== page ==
Organization takes needed step to stop concussions

South Bend Tribune

South Bend Tribune

The Indiana State High School Athletic Association has taken the first step in determining how prevalent concussions are among student athletes, and it’s a significant number.

The report showed there were 1,219 concussions among athletes participating in the five-month fall sports season. Most of the concussions — 70 percent — were sustained by football players, followed by boys and girls soccer players with about 20 percent. The concussion reports were submitted by 189 of the association’s 410 schools during the period between July 1 and Nov. 30.

It’s a good start, but it’s important the IHSAA and high schools work together to increase the participation rate so the statistics provide the most accurate assessment of the potential problems.

The report is the first since a 2012 law took effect requiring schools to immediately remove from play or practice any athlete suspected of sustaining a concussion. Athletes are not allowed to return until they have written clearance from a licensed health care provider trained in the evaluation and management of concussions. Most athletes —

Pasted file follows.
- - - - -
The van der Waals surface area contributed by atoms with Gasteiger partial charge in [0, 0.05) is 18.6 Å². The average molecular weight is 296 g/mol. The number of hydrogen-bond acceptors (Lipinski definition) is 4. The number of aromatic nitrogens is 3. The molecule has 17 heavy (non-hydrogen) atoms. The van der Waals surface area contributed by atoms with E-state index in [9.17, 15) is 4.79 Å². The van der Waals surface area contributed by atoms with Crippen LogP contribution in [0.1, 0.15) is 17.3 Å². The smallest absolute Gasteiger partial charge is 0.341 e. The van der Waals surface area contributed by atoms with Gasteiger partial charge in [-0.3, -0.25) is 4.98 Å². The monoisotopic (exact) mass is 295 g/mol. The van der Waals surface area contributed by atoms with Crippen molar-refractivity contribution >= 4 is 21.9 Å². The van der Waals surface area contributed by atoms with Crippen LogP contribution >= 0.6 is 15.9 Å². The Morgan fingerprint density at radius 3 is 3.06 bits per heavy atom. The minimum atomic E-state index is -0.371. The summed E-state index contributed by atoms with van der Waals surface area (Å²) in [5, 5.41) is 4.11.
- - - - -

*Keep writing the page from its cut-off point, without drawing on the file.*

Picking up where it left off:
92 percent — who suffered a concussion were able to participate in their sport again within 30 days.

Several local coaches have said Indiana is ahead of the rest of the country when it comes to taking concussions seriously. Improved equipment, along with teaching proper techniques and reaction to symptoms also have helped to keep athletes safe.

Years ago no one understood the life-altering consequences concussions can have, and there are still questions about their long-term effects. But the IHSAA, along with high school coaches and state legislators, acknowledge this critical health issue and are taking steps to keep student athletes safe. It’s important they continue.